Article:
The good news is that several hosters are offering IIS7 hosting already, and the list will continue to grow as Vista ships and LH Server enters the final beta. MaximumASP is actually offering a free IIS7 shared hosting account now: http://www.maximumasp.com/about/specials.aspx

    Hope this helps,


  • Hi Scott,

    I signed up for the Customer Preview Program, and received a product key as well as downloaded Vista Beta 2.

    After navigating to the Vista website, I read that I was supposed to get an email early this month with download details.

    I have not yet received this email. Can you tell me how I can download it? I can provide passport details as well as my product key if needed.


  • Scott,

    Is there any way I could be looped in there too? I also thought this was NOT possible with IIS6 but would love to know how if it is!


    Jeremy H.

  • Scott,
    I'm a little confused about the interim scenario while people are developing on Vista for deployment to Windows Server 2003: would the settings for an aplication which are currently stored in the metabase be stored in the ordinary Web.config file or a new config file created for this purpose?
    If the former, then presumably the Web.config would contain settings which are meaningless to ASP.NET on the W2K3 server running IIS 6...will such a file be parsed correctly and the extra bits ignored, or would it be necessary to strip them out before deployment?

    PS. When Longhorn Server eventually arrives, I think IIS 7 in itself would be enough to justify the upgrade. It's just too much of an improvement for any sane person to want to miss.

  • Hi Adam,

    If you want to send me email (scottgu@microsoft.com) I can try and figure out why you never got an email with the download link.



  • Hi Jeremy,

    It looks like Phil kindly uploaded a KB that shows how to-do the host mapping. Let me know if that answers it for you.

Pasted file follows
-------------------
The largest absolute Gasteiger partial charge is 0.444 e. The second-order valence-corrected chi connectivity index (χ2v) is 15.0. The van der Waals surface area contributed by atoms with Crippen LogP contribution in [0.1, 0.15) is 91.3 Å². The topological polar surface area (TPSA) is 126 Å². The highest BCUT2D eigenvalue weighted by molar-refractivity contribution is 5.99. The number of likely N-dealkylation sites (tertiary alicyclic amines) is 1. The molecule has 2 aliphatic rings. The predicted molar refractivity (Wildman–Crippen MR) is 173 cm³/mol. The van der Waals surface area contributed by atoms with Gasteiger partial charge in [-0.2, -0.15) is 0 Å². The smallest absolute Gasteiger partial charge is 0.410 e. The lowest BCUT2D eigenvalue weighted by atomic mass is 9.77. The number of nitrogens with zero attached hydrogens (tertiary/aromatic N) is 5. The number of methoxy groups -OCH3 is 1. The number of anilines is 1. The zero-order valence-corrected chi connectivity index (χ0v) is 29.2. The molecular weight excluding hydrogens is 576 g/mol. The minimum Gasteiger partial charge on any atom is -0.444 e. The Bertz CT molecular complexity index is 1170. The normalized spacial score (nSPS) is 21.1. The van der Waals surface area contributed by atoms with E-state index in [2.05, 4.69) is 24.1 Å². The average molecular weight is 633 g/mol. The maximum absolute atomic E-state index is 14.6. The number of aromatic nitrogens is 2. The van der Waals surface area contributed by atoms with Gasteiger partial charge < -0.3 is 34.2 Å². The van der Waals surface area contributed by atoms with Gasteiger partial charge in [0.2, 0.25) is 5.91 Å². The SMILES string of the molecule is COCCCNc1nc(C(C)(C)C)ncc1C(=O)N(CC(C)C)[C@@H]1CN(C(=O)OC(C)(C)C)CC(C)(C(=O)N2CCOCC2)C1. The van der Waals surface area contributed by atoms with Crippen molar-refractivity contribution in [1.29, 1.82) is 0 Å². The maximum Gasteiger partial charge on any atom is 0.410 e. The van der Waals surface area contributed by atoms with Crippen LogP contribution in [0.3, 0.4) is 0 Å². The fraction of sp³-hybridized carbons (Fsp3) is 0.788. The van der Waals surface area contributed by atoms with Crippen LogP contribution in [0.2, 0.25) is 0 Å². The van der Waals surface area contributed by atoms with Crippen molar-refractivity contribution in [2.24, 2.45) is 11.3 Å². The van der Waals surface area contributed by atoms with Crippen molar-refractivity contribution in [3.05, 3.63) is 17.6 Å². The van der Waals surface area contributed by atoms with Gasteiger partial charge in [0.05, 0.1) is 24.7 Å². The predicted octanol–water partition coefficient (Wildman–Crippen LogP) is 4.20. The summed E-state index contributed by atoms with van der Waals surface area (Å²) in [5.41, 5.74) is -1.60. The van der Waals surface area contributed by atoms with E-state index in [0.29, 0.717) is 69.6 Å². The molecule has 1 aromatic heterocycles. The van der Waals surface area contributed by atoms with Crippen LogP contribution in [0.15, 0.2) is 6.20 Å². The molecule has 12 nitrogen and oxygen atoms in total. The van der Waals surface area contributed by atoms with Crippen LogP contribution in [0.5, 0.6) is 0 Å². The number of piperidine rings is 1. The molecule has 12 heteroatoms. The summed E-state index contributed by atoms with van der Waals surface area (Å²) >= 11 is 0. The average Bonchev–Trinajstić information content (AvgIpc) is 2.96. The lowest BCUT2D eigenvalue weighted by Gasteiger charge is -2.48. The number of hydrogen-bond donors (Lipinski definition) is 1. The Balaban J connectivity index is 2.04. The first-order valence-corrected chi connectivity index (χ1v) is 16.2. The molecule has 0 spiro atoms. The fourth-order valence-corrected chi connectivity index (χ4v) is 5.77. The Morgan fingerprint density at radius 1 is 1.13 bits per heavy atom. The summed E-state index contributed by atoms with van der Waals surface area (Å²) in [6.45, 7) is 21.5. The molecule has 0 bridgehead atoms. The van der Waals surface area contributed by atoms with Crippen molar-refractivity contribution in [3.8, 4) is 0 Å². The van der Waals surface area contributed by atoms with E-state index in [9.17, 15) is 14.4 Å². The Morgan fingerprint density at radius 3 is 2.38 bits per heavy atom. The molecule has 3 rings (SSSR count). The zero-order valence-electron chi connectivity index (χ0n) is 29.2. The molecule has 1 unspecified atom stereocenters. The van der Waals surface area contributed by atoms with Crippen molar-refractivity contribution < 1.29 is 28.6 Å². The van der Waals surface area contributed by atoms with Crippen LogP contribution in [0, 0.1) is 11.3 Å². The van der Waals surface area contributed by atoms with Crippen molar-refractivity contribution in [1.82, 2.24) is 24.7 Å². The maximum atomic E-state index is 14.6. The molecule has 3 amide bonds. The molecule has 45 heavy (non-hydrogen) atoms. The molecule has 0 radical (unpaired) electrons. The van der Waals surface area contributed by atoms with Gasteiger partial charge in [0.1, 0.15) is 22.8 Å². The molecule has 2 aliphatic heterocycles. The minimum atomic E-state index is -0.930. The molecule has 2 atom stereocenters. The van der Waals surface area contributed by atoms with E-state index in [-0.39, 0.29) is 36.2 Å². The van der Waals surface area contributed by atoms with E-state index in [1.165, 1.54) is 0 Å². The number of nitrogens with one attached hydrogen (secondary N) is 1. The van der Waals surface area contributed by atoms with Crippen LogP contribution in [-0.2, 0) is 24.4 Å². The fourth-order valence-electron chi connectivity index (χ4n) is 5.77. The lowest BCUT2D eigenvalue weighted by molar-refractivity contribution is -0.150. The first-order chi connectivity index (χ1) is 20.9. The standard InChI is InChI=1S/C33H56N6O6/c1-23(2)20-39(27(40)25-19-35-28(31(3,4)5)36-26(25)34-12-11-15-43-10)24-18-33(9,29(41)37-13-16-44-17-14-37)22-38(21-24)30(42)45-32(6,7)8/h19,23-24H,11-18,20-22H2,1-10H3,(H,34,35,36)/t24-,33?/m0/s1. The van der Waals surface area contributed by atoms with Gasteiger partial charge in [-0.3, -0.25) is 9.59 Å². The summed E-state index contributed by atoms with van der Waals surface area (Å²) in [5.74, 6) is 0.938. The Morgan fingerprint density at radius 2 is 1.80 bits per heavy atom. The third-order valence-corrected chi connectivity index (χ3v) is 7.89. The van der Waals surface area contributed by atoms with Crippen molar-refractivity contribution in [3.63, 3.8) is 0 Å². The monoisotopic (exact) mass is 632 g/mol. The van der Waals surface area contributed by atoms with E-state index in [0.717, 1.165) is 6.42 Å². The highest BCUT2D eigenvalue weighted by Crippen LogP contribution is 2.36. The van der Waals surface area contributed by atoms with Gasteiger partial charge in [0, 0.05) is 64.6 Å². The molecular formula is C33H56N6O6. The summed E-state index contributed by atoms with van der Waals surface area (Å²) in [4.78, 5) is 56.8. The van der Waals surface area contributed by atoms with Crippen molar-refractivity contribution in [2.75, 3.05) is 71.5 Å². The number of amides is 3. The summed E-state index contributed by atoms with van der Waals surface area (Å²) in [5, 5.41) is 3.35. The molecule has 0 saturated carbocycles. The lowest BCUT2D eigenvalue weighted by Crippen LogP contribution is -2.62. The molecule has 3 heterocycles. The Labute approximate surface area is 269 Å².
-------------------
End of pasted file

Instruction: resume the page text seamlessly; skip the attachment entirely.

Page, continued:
• Hi Kevin,

    One of the things we did with ASP.NET 2.0 was to pre-register a web.config group section called . This is configured to be ignored by ASP.NET when running on non-IIS7 systems.

    We then put all IIS7 configuration data within this section -- which means it won't interfere with your app when it is running on non-IIS7 systems. You'll still need to register IIS settings either via a script or admin tool on IIS7 -- but with IIS7 you can xcopy the same web.config file and just have things work.

    Hope this helps,


  • Hey Scott, That's "Using Host Headers with SSL-enabled Web Sites" I thought you said you could use wildcard host headers. So I could have a cost header of *.mysite.com which would catch all sub-domains of mysite.com. Is this possible in IIS6, if not is it in IIS7? Thanks! Jeremy H.

  • Great to see the new features of IIS 7.0

  • Hi Mike,

    Can you send me mail (scottgu@microsoft.com) describing your issues with VS 2005 and Vista more? I haven't had any problems connecting to IIS7 with Vista (nor the drive locking issue you mentioned). If you send me mail I can loop you in with a few folks who can help investigate.



  • Hi Scott,

    I have installed Vista RC1 as my primary machine. It's wonderful for developer and it's much faster when using IE7 than in W2K3.

    However, I encountered 2 problems.
    1. ISA client cannot be installed. As a result only IE can access Internet via proxy.
    2. SQL Express cannot be installed.

    I guess you may encounter the same problem and may have the solution.

    Many thanks,


  • Does IIS7 in RC1 not have FTP?

  • Hi Madkidd,

    FTP is an optional component in RC1. If you add it via the control panel it will be there.

    Hope this helps,


  • the IIS 7.0 is so good it's more powerful than
    sun company 's products.

  • Everyone, if you like to know more about IIS 7 visit www.iis.net.

  • So, I finally got around to testing it and it turns out that IIS7 does NOT support wildcard host headers such as *.microsoft.com. I tried in both the GUI and the applicationHost.config.

    That's too bad. :(

    Jeremy H.

  • Hi Scott,

    Just back from tech-ed and thought id give vista a try.

    I have vista rc1 build 5600 and VS 2005. Im trying to setup wildcard file and folder mapping to the aspnet_isapi.dll. I had this working fine on IIS 5 and 6 running .Net 1.1 but am having issues in 7 running .Net 2.

    I have enabled IIS 6 compatibility and have added a script mapping, setting the path to * and the executable to the .Net 2 dll.

    I have a HttpModule in my site that catches all requests in the BeginRequest event. In here I check do some processing on the url, but if its a css of a js or txt file, then I dont do any processing and return.

    Everything works fine for folders and aspx files, but the other file types are still being directed through the HttpModule but are not being returned to the browser.

    Can you help, or point me in the direction of somebody who can.


  • Hi Richard,

    Can you send me email with more details on the issues you are seeing? I can then loop in some folks from the IIS team to help.